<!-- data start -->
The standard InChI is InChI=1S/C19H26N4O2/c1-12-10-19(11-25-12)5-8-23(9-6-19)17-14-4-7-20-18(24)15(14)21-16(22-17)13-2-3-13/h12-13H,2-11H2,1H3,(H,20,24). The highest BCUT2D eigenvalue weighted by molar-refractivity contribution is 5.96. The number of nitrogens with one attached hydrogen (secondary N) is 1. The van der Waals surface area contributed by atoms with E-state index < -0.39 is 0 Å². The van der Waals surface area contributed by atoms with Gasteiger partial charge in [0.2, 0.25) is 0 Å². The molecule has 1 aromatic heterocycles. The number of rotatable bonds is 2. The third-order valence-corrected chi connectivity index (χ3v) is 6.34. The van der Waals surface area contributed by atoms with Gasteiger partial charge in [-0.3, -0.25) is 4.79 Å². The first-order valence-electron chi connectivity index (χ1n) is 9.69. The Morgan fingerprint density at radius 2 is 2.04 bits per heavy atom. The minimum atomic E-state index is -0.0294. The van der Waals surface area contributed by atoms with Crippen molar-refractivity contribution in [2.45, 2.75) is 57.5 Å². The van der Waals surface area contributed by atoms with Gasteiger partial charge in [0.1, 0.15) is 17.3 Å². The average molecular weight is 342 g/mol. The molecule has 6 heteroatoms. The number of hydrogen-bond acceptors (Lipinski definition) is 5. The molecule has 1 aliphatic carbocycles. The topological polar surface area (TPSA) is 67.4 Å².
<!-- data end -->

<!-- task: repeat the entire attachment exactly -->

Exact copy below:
The standard InChI is InChI=1S/C19H26N4O2/c1-12-10-19(11-25-12)5-8-23(9-6-19)17-14-4-7-20-18(24)15(14)21-16(22-17)13-2-3-13/h12-13H,2-11H2,1H3,(H,20,24). The highest BCUT2D eigenvalue weighted by molar-refractivity contribution is 5.96. The number of nitrogens with one attached hydrogen (secondary N) is 1. The van der Waals surface area contributed by atoms with E-state index < -0.39 is 0 Å². The van der Waals surface area contributed by atoms with Gasteiger partial charge in [0.2, 0.25) is 0 Å². The molecule has 1 aromatic heterocycles. The number of rotatable bonds is 2. The third-order valence-corrected chi connectivity index (χ3v) is 6.34. The van der Waals surface area contributed by atoms with Gasteiger partial charge in [-0.3, -0.25) is 4.79 Å². The first-order valence-electron chi connectivity index (χ1n) is 9.69. The Morgan fingerprint density at radius 2 is 2.04 bits per heavy atom. The minimum atomic E-state index is -0.0294. The van der Waals surface area contributed by atoms with Crippen molar-refractivity contribution in [2.45, 2.75) is 57.5 Å². The van der Waals surface area contributed by atoms with Gasteiger partial charge in [0.1, 0.15) is 17.3 Å². The average molecular weight is 342 g/mol. The molecule has 6 heteroatoms. The number of hydrogen-bond acceptors (Lipinski definition) is 5. The molecule has 1 aliphatic carbocycles. The topological polar surface area (TPSA) is 67.4 Å².